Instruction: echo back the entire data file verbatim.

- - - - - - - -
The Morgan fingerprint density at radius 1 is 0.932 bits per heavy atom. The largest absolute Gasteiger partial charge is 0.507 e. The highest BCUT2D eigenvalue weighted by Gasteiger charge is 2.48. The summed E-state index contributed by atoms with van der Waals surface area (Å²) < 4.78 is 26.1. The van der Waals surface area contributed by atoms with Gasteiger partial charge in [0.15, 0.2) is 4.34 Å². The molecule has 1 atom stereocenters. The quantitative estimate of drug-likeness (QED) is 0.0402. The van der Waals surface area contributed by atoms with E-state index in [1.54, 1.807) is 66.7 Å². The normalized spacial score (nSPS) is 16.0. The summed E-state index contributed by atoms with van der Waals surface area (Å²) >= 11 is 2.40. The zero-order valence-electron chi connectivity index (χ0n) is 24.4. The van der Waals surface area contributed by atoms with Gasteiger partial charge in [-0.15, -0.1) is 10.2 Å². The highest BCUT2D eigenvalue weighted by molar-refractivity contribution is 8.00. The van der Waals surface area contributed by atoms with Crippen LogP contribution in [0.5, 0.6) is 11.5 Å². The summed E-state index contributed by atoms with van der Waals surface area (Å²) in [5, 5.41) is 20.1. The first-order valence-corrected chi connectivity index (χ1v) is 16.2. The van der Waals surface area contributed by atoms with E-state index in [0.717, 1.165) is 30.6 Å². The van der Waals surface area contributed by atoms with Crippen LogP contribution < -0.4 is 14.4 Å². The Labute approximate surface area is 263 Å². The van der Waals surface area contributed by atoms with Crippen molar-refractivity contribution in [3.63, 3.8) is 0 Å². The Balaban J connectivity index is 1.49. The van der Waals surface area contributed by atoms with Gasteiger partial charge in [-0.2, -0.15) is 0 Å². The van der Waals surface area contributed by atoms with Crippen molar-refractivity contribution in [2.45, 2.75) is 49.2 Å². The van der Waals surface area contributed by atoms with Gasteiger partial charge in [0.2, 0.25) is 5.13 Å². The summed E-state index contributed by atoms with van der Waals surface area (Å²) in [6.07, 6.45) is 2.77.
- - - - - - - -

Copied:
The Morgan fingerprint density at radius 1 is 0.932 bits per heavy atom. The largest absolute Gasteiger partial charge is 0.507 e. The highest BCUT2D eigenvalue weighted by Gasteiger charge is 2.48. The summed E-state index contributed by atoms with van der Waals surface area (Å²) < 4.78 is 26.1. The van der Waals surface area contributed by atoms with Gasteiger partial charge in [0.15, 0.2) is 4.34 Å². The molecule has 1 atom stereocenters. The quantitative estimate of drug-likeness (QED) is 0.0402. The van der Waals surface area contributed by atoms with E-state index in [1.54, 1.807) is 66.7 Å². The normalized spacial score (nSPS) is 16.0. The summed E-state index contributed by atoms with van der Waals surface area (Å²) >= 11 is 2.40. The zero-order valence-electron chi connectivity index (χ0n) is 24.4. The van der Waals surface area contributed by atoms with Gasteiger partial charge in [-0.15, -0.1) is 10.2 Å². The highest BCUT2D eigenvalue weighted by molar-refractivity contribution is 8.00. The van der Waals surface area contributed by atoms with Crippen LogP contribution in [0.5, 0.6) is 11.5 Å². The summed E-state index contributed by atoms with van der Waals surface area (Å²) in [5, 5.41) is 20.1. The first-order valence-corrected chi connectivity index (χ1v) is 16.2. The van der Waals surface area contributed by atoms with E-state index in [0.717, 1.165) is 30.6 Å². The van der Waals surface area contributed by atoms with Crippen LogP contribution < -0.4 is 14.4 Å². The Labute approximate surface area is 263 Å². The van der Waals surface area contributed by atoms with Crippen molar-refractivity contribution in [3.63, 3.8) is 0 Å². The Balaban J connectivity index is 1.49. The van der Waals surface area contributed by atoms with Gasteiger partial charge in [-0.2, -0.15) is 0 Å². The van der Waals surface area contributed by atoms with Crippen molar-refractivity contribution in [2.45, 2.75) is 49.2 Å². The van der Waals surface area contributed by atoms with Gasteiger partial charge in [0.2, 0.25) is 5.13 Å². The summed E-state index contributed by atoms with van der Waals surface area (Å²) in [6.07, 6.45) is 2.77.